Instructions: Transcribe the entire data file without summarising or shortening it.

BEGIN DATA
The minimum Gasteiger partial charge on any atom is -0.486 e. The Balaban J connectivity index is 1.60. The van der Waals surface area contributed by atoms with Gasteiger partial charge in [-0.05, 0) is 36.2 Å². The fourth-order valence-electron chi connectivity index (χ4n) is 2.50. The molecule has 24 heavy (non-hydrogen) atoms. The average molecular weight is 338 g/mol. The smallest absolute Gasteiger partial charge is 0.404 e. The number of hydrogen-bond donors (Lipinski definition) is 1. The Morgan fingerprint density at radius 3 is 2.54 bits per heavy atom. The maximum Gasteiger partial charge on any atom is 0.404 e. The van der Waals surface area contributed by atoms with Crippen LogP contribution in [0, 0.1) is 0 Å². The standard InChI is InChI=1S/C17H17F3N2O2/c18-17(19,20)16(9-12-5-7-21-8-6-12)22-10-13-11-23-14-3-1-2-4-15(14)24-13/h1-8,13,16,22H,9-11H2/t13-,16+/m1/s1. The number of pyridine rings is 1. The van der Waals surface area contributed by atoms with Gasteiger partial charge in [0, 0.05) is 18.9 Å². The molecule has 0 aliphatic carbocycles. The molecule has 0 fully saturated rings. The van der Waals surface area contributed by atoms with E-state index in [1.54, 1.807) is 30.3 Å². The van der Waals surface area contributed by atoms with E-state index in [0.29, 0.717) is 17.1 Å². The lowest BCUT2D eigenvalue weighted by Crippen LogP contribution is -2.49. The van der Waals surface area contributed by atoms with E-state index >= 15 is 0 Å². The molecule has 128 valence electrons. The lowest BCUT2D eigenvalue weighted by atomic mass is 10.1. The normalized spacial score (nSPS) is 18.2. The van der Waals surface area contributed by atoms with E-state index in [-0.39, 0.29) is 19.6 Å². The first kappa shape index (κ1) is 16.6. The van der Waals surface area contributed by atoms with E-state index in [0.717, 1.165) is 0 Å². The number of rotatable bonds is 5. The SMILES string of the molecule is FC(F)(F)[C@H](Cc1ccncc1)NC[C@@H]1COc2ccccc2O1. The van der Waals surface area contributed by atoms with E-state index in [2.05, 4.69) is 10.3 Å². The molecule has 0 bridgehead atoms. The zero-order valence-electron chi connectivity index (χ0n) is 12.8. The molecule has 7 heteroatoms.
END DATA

The minimum Gasteiger partial charge on any atom is -0.486 e. The Balaban J connectivity index is 1.60. The van der Waals surface area contributed by atoms with Gasteiger partial charge in [-0.05, 0) is 36.2 Å². The fourth-order valence-electron chi connectivity index (χ4n) is 2.50. The molecule has 24 heavy (non-hydrogen) atoms. The average molecular weight is 338 g/mol. The smallest absolute Gasteiger partial charge is 0.404 e. The number of hydrogen-bond donors (Lipinski definition) is 1. The Morgan fingerprint density at radius 3 is 2.54 bits per heavy atom. The maximum Gasteiger partial charge on any atom is 0.404 e. The van der Waals surface area contributed by atoms with Crippen LogP contribution in [0, 0.1) is 0 Å². The standard InChI is InChI=1S/C17H17F3N2O2/c18-17(19,20)16(9-12-5-7-21-8-6-12)22-10-13-11-23-14-3-1-2-4-15(14)24-13/h1-8,13,16,22H,9-11H2/t13-,16+/m1/s1. The number of pyridine rings is 1. The van der Waals surface area contributed by atoms with Gasteiger partial charge in [0, 0.05) is 18.9 Å². The molecule has 0 aliphatic carbocycles. The molecule has 0 fully saturated rings. The van der Waals surface area contributed by atoms with E-state index in [1.54, 1.807) is 30.3 Å². The van der Waals surface area contributed by atoms with E-state index in [0.29, 0.717) is 17.1 Å². The lowest BCUT2D eigenvalue weighted by Crippen LogP contribution is -2.49. The van der Waals surface area contributed by atoms with E-state index >= 15 is 0 Å². The molecule has 128 valence electrons. The lowest BCUT2D eigenvalue weighted by atomic mass is 10.1. The normalized spacial score (nSPS) is 18.2. The van der Waals surface area contributed by atoms with E-state index in [-0.39, 0.29) is 19.6 Å². The first kappa shape index (κ1) is 16.6. The van der Waals surface area contributed by atoms with E-state index in [0.717, 1.165) is 0 Å². The number of rotatable bonds is 5. The SMILES string of the molecule is FC(F)(F)[C@H](Cc1ccncc1)NC[C@@H]1COc2ccccc2O1. The van der Waals surface area contributed by atoms with E-state index in [2.05, 4.69) is 10.3 Å². The molecule has 0 bridgehead atoms. The zero-order valence-electron chi connectivity index (χ0n) is 12.8. The molecule has 7 heteroatoms.